From South Korean Inheritance to Swiss Account FBAR Violations

According to the US Department of Justice (“DOJ”), Mr. Kim became a US permanent resident in 1998. The DOJ describes him as a sophisticated business executive who ran family businesses with operations in the United States and internationally.

At some point after he became a US tax resident, Mr. Kim inherited tens of millions of dollars from his family in South Korea. Instead of properly reporting his South Korean inheritance (which would not have been subject to US taxation at that time), he decided to hide it in foreign accounts. You can find the details of his efforts to hide his accounts in this article.

In the end, despite his ingenuous efforts, the IRS was able to identify Mr. Kim as a willfully noncompliant taxpayer who deliberately failed to file FBARs and filed false income tax returns for the years 1999 through 2010. As a result of his willful FBAR and income tax noncompliance and as part of Mr. Kim’s guilty plea, U.S. District Court Judge Brinkema sentenced Mr. Kim to six months to prison, imposed a fine of $100,000 and ordered him to pay $243,542 in restitution to the IRS. Moreover, Mr. Kim already paid $14 million in willful FBAR penalties.

In other words, as a result of his actions, Mr. Kim lost the majority of his South Korean inheritance and all earnings on that inheritance in addition to going to be jail.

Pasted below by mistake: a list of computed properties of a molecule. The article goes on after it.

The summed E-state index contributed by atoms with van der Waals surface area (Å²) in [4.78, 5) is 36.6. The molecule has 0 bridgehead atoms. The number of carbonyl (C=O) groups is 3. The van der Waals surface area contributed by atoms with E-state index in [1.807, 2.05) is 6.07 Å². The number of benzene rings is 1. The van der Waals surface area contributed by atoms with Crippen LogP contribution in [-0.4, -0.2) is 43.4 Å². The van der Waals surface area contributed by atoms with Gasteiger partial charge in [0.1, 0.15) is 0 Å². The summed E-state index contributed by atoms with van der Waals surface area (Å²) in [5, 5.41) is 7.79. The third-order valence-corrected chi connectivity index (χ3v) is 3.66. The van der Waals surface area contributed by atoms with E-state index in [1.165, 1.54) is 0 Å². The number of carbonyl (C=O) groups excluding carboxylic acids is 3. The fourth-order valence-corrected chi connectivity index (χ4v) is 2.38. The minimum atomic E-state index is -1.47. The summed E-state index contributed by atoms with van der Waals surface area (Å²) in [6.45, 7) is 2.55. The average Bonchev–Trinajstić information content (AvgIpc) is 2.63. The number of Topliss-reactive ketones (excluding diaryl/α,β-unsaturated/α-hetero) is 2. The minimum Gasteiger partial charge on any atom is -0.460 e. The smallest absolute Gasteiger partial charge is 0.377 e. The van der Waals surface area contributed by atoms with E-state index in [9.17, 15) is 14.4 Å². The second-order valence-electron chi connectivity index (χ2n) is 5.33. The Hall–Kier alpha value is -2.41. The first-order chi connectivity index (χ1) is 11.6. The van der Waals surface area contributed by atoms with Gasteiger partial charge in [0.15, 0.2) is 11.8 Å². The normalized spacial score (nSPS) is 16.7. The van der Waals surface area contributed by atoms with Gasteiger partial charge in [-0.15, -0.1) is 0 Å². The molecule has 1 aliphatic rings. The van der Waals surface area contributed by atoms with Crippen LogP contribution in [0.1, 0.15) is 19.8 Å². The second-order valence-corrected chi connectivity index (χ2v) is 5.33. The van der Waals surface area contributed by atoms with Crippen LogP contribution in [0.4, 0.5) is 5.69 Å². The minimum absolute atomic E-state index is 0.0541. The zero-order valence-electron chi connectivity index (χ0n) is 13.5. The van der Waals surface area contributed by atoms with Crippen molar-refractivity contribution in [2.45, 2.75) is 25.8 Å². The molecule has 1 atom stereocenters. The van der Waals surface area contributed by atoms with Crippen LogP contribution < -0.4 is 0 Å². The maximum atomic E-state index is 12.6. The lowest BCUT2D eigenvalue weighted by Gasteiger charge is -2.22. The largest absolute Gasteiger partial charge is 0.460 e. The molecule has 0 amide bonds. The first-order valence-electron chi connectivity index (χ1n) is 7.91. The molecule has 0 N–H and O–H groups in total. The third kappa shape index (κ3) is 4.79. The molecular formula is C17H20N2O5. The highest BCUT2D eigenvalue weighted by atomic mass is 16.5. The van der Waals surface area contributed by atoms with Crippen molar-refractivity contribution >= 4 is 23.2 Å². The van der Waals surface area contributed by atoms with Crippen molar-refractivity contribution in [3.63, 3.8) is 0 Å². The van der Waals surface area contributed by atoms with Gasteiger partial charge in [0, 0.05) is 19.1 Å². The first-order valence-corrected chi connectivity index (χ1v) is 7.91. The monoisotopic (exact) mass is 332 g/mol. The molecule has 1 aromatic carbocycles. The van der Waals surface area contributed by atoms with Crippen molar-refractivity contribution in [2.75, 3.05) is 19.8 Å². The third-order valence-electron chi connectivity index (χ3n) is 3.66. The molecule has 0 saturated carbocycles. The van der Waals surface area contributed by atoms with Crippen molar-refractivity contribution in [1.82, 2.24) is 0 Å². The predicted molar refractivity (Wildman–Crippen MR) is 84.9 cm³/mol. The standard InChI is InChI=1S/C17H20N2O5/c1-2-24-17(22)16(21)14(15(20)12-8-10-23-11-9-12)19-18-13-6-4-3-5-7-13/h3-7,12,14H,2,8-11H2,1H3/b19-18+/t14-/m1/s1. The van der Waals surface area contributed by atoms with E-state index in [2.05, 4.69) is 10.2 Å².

Failure to Report South Korean Inheritance Was the First Step that Led to Criminal FBAR Violations

While, undoubtedly, the entire history of willful failures to file FBARs and report foreign income on tax returns is the primary cause of Mr. Kim’s imprisonment in 2018, it is important to understand that his noncompliance was only possible because Mr. Kim did not properly report his South Korean inheritance.

In other words, had Mr. Kim disclosed on Form 3520 that he had received an inheritance from South Korea in the last 1990s, he would not have been tempted to hide his inheritance from the IRS. In fact, the disclosure of his South Korean inheritance, would have made it impossible for him to hide his foreign assets in Swiss banks afterwards.

Primary Lesson from Mr. Kim’s South Korean Inheritance Case

This is an important lesson from this case that many observers and tax attorneys have missed – Mr. Kim’s noncompliance began with failure to report South Korean inheritance, not from the failure to file FBARs and foreign income (even though, he was sentenced and penalized for the latter two activities).

In fact, a very high number of my offshore voluntary disclosure clients came from a similar background – they received an inheritance from a foreign country (and it could be any foreign country: Australia, Canada, China Colombia, France, Germany, Italy, Russia, South Korea, Thailand, et cetera) and they failed to report the foreign inheritance first (usually, due to lack of knowledge about proper reporting of foreign inheritance). This failure to report foreign inheritance later led to significant US tax noncompliance that could have only been corrected through a voluntary disclosure.

Starting in 2013-2014, I have also seen the steady rise in the “reverse discovery” inheritance cases – i.e. clients would receive a foreign inheritance and would come to me to discuss on how to best disclose it. Then, as a result of my due diligence checklist, we would uncover prior FBAR or other tax noncompliance with respect to other foreign assets my clients had prior to their foreign inheritance.

Contact Sherayzen Law Office for Proper Reporting of Your Foreign Inheritance

If you received a foreign inheritance, you should contact Sherayzen Law Office for professional help. Sherayzen Law Office is an international tax law firm that specializes in US tax reporting of a foreign inheritance. We can Help You!